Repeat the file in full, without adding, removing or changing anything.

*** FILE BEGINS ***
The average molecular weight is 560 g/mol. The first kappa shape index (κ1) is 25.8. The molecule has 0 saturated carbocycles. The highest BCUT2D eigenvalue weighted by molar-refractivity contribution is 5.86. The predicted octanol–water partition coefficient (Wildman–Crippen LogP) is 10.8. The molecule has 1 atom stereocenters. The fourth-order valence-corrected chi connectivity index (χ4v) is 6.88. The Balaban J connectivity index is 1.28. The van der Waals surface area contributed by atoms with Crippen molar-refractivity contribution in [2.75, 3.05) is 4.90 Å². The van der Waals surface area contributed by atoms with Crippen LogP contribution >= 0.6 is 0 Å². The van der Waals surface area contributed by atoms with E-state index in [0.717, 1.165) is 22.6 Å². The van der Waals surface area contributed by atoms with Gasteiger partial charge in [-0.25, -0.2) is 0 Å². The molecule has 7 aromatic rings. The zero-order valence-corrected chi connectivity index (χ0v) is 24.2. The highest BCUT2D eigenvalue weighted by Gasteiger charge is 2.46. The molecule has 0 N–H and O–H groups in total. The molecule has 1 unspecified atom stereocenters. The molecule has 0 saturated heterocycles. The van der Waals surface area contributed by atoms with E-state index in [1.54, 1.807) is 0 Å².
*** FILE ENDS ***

The average molecular weight is 560 g/mol. The first kappa shape index (κ1) is 25.8. The molecule has 0 saturated carbocycles. The highest BCUT2D eigenvalue weighted by molar-refractivity contribution is 5.86. The predicted octanol–water partition coefficient (Wildman–Crippen LogP) is 10.8. The molecule has 1 atom stereocenters. The fourth-order valence-corrected chi connectivity index (χ4v) is 6.88. The Balaban J connectivity index is 1.28. The van der Waals surface area contributed by atoms with Crippen molar-refractivity contribution in [2.75, 3.05) is 4.90 Å². The van der Waals surface area contributed by atoms with Crippen LogP contribution >= 0.6 is 0 Å². The van der Waals surface area contributed by atoms with E-state index in [0.717, 1.165) is 22.6 Å². The van der Waals surface area contributed by atoms with Gasteiger partial charge in [-0.25, -0.2) is 0 Å². The molecule has 7 aromatic rings. The zero-order valence-corrected chi connectivity index (χ0v) is 24.2. The highest BCUT2D eigenvalue weighted by Gasteiger charge is 2.46. The molecule has 0 N–H and O–H groups in total. The molecule has 1 unspecified atom stereocenters. The molecule has 0 saturated heterocycles. The van der Waals surface area contributed by atoms with E-state index in [1.54, 1.807) is 0 Å².